Ongoing agricultural and pandemic stressors have increased the need for mental health services across the Dakotas. During Men’s Health Month in June, the Office of Minority Health’s “6 Plays for Men’s Health” campaign promotes a healthy lifestyle consisting of support from mental health professionals along with cardiovascular health, physical activity, preventive care, tobacco cessation and vaccination. The campaign encourages men to commit to improving their health through behavior change.
“Integrated behavioral healthcare is important because primary care is where the majority of patients receive treatment for mental health disorders,” shared Robin Landwehr, DBH, behavioral health and substance use disorder program director for the Community HealthCare Association of the Dakotas.
|Financial hardships and personal loss create mental health crises, which may lead to alcohol abuse, substance use and even suicide. Health disparity statistics show these negative coping methods impact men at significantly higher rates than women.
Stress and increased alcohol consumption can contribute to high blood pressure, weight gain and other risk factors for chronic diseases impacting quality of life and longevity. Life expectancy for men in the Dakotas is shy of 77 years compared to the 81 plus years for women.
Cardiovascular disease continues to be the leading cause of death for all Americans. High blood pressure and diabetes, two key risk factors for cardiovascular disease, are both higher for men in the Dakotas.
“Managing diabetes and hypertension requires quite a bit of self-management, and behavioral health providers are experts in helping clients with behavior change and modification,” Landwehr shared. “Out of the top ten reasons patients seek treatment in primary care, according to Mayo Clinic, seven are easily linked with a behavioral component. Diabetes, anxiety and depression, high cholesterol, hypertension, migraines, back pain and upper respiratory issues all have components for which a behavioral health provider may be helpful.”
Partnerships among primary and mental health care professionals are essential for ensuring proper utilization of the services, especially given the shortage of mental health care professionals. The integrated care model offered by federally qualified health centers (FQHCs) provides access to mental health care through a network of primary care sites in underserved and low-income urban and rural areas. Each site provides high-quality primary and preventive care to all individuals, regardless of their insurance status or ability to pay.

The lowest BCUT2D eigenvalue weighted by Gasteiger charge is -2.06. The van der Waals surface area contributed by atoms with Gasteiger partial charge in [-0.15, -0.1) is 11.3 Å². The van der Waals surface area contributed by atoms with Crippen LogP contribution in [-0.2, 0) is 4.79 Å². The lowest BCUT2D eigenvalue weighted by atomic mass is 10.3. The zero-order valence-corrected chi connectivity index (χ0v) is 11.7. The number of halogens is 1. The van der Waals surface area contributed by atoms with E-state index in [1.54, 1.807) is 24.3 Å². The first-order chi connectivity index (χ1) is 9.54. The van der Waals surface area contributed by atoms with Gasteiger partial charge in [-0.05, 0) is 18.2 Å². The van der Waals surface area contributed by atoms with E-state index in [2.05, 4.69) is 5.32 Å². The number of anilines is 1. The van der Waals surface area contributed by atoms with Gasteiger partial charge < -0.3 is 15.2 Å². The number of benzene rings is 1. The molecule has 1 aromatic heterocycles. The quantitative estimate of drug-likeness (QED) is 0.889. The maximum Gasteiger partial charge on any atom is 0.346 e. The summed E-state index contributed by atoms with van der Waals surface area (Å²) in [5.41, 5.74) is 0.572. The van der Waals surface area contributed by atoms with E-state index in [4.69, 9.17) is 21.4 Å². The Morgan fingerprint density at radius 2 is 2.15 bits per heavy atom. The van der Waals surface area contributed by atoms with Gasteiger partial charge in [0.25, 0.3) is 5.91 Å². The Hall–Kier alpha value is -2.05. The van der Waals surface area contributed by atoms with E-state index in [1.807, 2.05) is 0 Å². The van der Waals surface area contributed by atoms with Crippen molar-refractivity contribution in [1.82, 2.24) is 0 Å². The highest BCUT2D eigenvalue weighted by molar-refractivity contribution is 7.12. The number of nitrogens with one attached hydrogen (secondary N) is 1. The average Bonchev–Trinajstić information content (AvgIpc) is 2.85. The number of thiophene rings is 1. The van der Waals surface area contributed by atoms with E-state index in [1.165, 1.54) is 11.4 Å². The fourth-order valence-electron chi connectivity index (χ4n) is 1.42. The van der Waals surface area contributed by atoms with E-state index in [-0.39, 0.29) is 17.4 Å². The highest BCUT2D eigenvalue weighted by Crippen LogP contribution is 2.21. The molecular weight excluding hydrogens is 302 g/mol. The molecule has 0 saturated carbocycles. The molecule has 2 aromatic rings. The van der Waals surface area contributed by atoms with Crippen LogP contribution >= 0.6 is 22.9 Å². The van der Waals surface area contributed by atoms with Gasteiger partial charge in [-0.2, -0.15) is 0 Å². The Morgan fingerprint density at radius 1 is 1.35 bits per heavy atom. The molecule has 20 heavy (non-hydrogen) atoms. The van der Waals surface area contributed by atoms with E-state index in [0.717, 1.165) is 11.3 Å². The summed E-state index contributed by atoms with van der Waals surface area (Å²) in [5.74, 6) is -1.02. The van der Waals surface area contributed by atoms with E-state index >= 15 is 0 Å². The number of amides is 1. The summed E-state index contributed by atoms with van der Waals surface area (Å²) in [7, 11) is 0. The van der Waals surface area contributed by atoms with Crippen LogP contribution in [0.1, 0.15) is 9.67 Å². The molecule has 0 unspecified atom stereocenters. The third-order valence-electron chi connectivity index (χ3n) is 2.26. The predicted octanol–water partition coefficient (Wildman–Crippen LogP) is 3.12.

“Health centers use a variety of screening and assessment tools to measure outcome and impact,” explained Landwehr. “They sometimes employ behavioral health strategies, such as Screening, Brief Intervention and Referral to Treatment (SBIRT) and universal depression screening for patients. The score of the screening can then be tracked in an electronic health record where providers can measure progress or regression.”
In addition, both North Dakota and South Dakota have a network of facilities contracted through state government to provide mental health and substance use services when advanced treatment and care options are required.
Landwehr advocates for a patient-centered approach. “A shared decision-making model allows health care providers to partner with the patient and their family to be actively involved in their care.”
Whether a crisis situation or a chronic mental health condition, a strong partnership among the health care and community support systems benefits the overall health and well-being of all.
Community and Behavioral Health Resources